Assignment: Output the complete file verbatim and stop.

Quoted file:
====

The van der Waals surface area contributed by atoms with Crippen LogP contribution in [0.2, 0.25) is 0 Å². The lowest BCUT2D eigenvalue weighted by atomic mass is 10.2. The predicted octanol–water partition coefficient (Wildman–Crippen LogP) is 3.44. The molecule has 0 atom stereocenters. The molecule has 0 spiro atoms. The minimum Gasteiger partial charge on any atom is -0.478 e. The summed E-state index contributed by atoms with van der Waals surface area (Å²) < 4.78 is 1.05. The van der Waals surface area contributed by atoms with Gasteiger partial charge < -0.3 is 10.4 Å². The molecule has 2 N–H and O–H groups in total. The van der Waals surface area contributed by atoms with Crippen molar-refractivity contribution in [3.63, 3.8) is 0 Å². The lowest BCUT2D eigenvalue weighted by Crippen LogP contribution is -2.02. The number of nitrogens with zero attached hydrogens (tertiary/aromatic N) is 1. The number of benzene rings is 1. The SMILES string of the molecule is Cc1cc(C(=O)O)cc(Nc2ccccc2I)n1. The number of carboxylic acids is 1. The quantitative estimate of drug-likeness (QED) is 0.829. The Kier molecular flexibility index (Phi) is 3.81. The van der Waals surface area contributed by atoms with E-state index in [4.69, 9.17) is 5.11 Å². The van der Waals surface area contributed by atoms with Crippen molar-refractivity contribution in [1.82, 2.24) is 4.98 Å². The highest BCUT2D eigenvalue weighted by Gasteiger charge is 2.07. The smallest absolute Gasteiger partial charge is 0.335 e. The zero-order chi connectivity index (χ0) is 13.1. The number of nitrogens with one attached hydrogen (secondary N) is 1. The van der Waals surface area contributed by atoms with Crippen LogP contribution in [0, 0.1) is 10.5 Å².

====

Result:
The van der Waals surface area contributed by atoms with Crippen LogP contribution in [0.2, 0.25) is 0 Å². The lowest BCUT2D eigenvalue weighted by atomic mass is 10.2. The predicted octanol–water partition coefficient (Wildman–Crippen LogP) is 3.44. The molecule has 0 atom stereocenters. The molecule has 0 spiro atoms. The minimum Gasteiger partial charge on any atom is -0.478 e. The summed E-state index contributed by atoms with van der Waals surface area (Å²) < 4.78 is 1.05. The van der Waals surface area contributed by atoms with Gasteiger partial charge < -0.3 is 10.4 Å². The molecule has 2 N–H and O–H groups in total. The van der Waals surface area contributed by atoms with Crippen molar-refractivity contribution in [3.63, 3.8) is 0 Å². The lowest BCUT2D eigenvalue weighted by Crippen LogP contribution is -2.02. The number of nitrogens with zero attached hydrogens (tertiary/aromatic N) is 1. The number of benzene rings is 1. The SMILES string of the molecule is Cc1cc(C(=O)O)cc(Nc2ccccc2I)n1. The number of carboxylic acids is 1. The quantitative estimate of drug-likeness (QED) is 0.829. The Kier molecular flexibility index (Phi) is 3.81. The van der Waals surface area contributed by atoms with E-state index in [4.69, 9.17) is 5.11 Å². The van der Waals surface area contributed by atoms with Crippen molar-refractivity contribution in [1.82, 2.24) is 4.98 Å². The highest BCUT2D eigenvalue weighted by Gasteiger charge is 2.07. The smallest absolute Gasteiger partial charge is 0.335 e. The zero-order chi connectivity index (χ0) is 13.1. The number of nitrogens with one attached hydrogen (secondary N) is 1. The van der Waals surface area contributed by atoms with Crippen LogP contribution in [0, 0.1) is 10.5 Å².